That in turn encourages college administrators to cut back on resources, says Betteridge. "When they see so few bodies in the classroom they decide it's not cost effective." Also, experts say the number of tenured Arabic professors nationwide could probably be counted on one hand.

Why do so few students master the language? "Arabic is among the most difficult languages to learn," says Jiyad. "Linguistically, Arabic, Japanese and Chinese require twice the amount of time, maybe even three times the time, to learn it compared to a European language. It requires total dedication."

For new students, particularly those with no Arab heritage, the language presents a maddening tangle of possessives, complicated grammar, brand new sounds, and is written from right to left in an utterly foreign alphabet.

And when it comes to trying to achieve true fluency, the language "is almost impenetrable for outsiders," says Wake Forest's Kimball. (That's one reason the Quran translates so poorly into English.)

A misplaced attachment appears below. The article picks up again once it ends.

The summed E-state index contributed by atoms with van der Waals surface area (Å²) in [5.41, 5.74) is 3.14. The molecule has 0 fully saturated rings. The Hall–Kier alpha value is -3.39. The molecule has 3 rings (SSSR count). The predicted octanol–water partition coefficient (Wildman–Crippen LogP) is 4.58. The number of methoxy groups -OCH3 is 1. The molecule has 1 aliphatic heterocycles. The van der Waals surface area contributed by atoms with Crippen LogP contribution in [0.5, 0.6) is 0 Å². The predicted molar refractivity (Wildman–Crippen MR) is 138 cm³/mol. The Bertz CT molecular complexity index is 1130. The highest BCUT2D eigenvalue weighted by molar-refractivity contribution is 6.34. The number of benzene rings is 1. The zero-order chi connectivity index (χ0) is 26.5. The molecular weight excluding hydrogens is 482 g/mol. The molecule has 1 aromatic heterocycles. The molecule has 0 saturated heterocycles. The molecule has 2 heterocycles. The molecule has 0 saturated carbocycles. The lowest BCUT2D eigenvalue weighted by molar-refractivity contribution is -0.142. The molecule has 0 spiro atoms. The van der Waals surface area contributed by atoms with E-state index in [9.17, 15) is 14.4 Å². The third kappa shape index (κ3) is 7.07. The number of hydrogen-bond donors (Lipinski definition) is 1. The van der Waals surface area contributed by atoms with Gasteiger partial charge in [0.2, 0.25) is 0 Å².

"It's a bear," agrees Lampe, who has taught the language for 32 years and says students need at least six hours of Arabic classroom time each week. "And there's not just one form. There's classic Arabic, modern standard Arabic, and all the dialects that are spoken on the streets."

To master those common-day dialects, and to experience the culture up close, students are urged to go and study in the Middle East. Which leads to another major barrier; travel, and the fear some students have of touring the Middle East, even during relatively peaceful times.

"It can be daunting," says Betteridge.

The University of Texas' Center for Middle Eastern Studies is currently recruiting students to study abroad in Cairo and Turkey for next year. "Time will tell if anyone's interested in signing up," says Rose. "But if our insurance companies say no, that it's not safe, then we can't send students."

At U-Mass., Jiyad says he runs into resistance on his own campus: "I try to urge students to go to the Middle East and another professor's telling them not to go to Egypt, that they'd have to be crazy to go."

Will current events spark new interest in Middle Eastern studies? Or, as happened during the Gulf War, will students actually shy away from exploring that sensitive part of the world? "Honestly," says Rose, "it's too early to tell. A lot of it depends on our military's response."

Eric Boehlert

Eric Boehlert, a former senior writer for Salon, is the author of "Lapdogs: How the Press Rolled Over for Bush."

MORE FROM Eric Boehlert

Related Topics ------------------------------------------

Islam Religion